In wavy seas a side-finding sonar screen circles your face. Somebody has to stare at it. No lines out. Just watching. The boat path forms sine waves over a basin flat in a search pattern taking us off structure.
No man’s land.
“There’s one,” says walleye guide Tony Roach as he seems to throw the boat into reverse and pitch back in the general direction of the mark at the same time. Fire drill. For me, standing and pitching at the same time—in waves—is hard enough. Roach is working a Northland Puppet Minnow. I have on a Rapala Jigging Rap.
As the lures hit bottom, we rip them up 2 or 3 feet, let them fall, touch, and we rip again. No bait, and it’s not a vertical presentation, which so many believe is imperative with these realistic jigging baits. But nothing happens.
“We’ll get the next one,” Roach says as he sits back down and resumes the search pattern. “Most days we hit one of every three fish we see up off bottom like that.”
A .333 batting average? For walleyes? In August? Move over, Ted Williams.
The Power Game
“It’s all about pitching and ripping,” Roach says. “Most Jigging Rap methodologists talk about fishing vertically. Same with the rattlebaits, and even the swimbaits in some cases. It differs, from source to source. Keeping a Jigging Rap down and vertical, then using the bow mount to tediously swim it along, as some suggest doing, is a slow and methodical process. Why not just pitch to the fish you can see? The ones you can see are the most likely to respond. Walleyes come up off bottom to feed. Those are the targets you want to focus on.”
He has a point. Indiscriminately and gently waving a Jigging Rap or Puppet Minnow around in the face of neutral or inactive walleyes? I hear there’s some paint drying a couple blocks from here. While I daydream, the boat rocks into reverse and Roach is setting hooks before I can stand up.
“On the other hand, power jigging works in a lot of different scenarios,” Roach says while working the fish in. “But it’s most effective when you have pods of fish scattered, off structure. Pitching jigs on top of the schools after you mark them is much more effective. Try to pick off the most aggressive biters then move to the next pod. Works any time of year when the water is open. But, as the surface temperature continues to rise, it seems to work better and better. By August, it’s not just another way to catch walleyes—it’s one of the two best methods to employ.”
The power game is a search method interspersed with furious snap-jigging episodes. It follows that, if you can’t find walleyes on structure, they must be off it somewhere.
Vertical jigging, indiscriminately pulling jigs around, or rigging with livebait out on basin flats will take you through vast belts of nothing between pods of fish, wasting time and effort. “Vertical jigging is a slow, methodical process.” Roach said. “Power jigging allows you to fish much faster, cover more water, and put more fish in the boat in a much shorter period of time.”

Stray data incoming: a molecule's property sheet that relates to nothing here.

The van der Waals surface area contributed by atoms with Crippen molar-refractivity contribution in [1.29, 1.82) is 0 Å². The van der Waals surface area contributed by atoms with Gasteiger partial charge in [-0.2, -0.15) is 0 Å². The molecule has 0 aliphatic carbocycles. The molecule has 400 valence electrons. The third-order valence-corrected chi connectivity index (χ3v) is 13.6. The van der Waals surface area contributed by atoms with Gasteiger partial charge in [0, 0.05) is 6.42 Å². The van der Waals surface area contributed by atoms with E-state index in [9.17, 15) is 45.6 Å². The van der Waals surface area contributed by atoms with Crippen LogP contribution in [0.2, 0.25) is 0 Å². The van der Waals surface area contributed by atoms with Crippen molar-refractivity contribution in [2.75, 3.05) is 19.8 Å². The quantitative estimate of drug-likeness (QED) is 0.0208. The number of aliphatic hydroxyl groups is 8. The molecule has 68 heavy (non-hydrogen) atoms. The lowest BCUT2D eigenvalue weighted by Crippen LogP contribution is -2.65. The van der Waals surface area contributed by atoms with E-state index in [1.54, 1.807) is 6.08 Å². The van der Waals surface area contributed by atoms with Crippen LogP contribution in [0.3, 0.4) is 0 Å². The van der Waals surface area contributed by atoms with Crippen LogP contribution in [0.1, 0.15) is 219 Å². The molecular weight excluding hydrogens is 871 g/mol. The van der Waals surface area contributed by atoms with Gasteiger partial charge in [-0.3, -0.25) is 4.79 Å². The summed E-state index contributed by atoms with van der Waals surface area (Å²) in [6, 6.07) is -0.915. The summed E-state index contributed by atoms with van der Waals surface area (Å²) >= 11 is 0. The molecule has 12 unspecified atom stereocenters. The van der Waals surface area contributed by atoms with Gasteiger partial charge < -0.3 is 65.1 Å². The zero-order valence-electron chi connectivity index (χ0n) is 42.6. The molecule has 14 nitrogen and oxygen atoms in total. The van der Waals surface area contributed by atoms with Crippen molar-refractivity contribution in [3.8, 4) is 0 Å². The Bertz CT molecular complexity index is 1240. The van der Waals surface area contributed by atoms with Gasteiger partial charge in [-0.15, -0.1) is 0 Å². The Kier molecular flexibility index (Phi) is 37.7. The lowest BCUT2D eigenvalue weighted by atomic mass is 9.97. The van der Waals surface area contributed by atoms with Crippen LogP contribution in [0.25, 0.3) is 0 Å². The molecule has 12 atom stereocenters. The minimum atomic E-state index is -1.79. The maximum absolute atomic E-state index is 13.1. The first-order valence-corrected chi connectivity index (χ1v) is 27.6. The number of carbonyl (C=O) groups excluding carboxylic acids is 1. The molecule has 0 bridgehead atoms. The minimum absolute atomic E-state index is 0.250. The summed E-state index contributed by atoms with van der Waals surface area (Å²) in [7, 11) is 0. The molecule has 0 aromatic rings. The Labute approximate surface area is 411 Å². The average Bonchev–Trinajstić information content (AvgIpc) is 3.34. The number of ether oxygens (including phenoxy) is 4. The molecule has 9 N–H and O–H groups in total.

“When walleyes group up in pods near bottom, power jigging is the way to go,” Roach said. “If they appear all over the screen, both up and down in the water column and scattered— that’s a trolling scenario, especially during late summer. Let the fish tell you what to do based on how they’re related to the bottom or where they are in the water column.”
The Roach philosophy is clearly defined on the deck of his Lund. In late summer he has two kinds of rod strapped to the deck of his boat: Trolling rods equipped with line counters and leadcore, and power-jigging rods equipped with spinning reels, 6-pound Northland Bionic Braid, and 6-pound Bionic Fluorocarbon leaders.
“I have two primary methods at that time of year,” he said. “Leadcore trolling and power jigging. If walleyes are grouped up, I go right to pitching on them. I look for power-jigging opportunities whenever bugs are hatching in August, too. Hatches make walleyes extremely vulnerable to the power-jigging method because you can go from pod to pod through the area supporting the thickest hatch and always keep your bait in the vicinity of the fish.”
Zig-zagging across the flat, keeping one eye on his GPS trails (creating a grid) and the other eye on his sonar screen, Roach looks for telltale marks up off bottom. When he spots one, he stops the boat and casts far enough to let the bait swing down to the fish. “I like to cast beyond the fish,” he said. “The shallower you get the more important that is. Letting it drop right down on their head in clear water is not a good idea. In stained water—especially with aggressive lures like the Puppet Minnow—it’s best to cast just beyond them. Cast length is 20 to 30 yards, most of the time.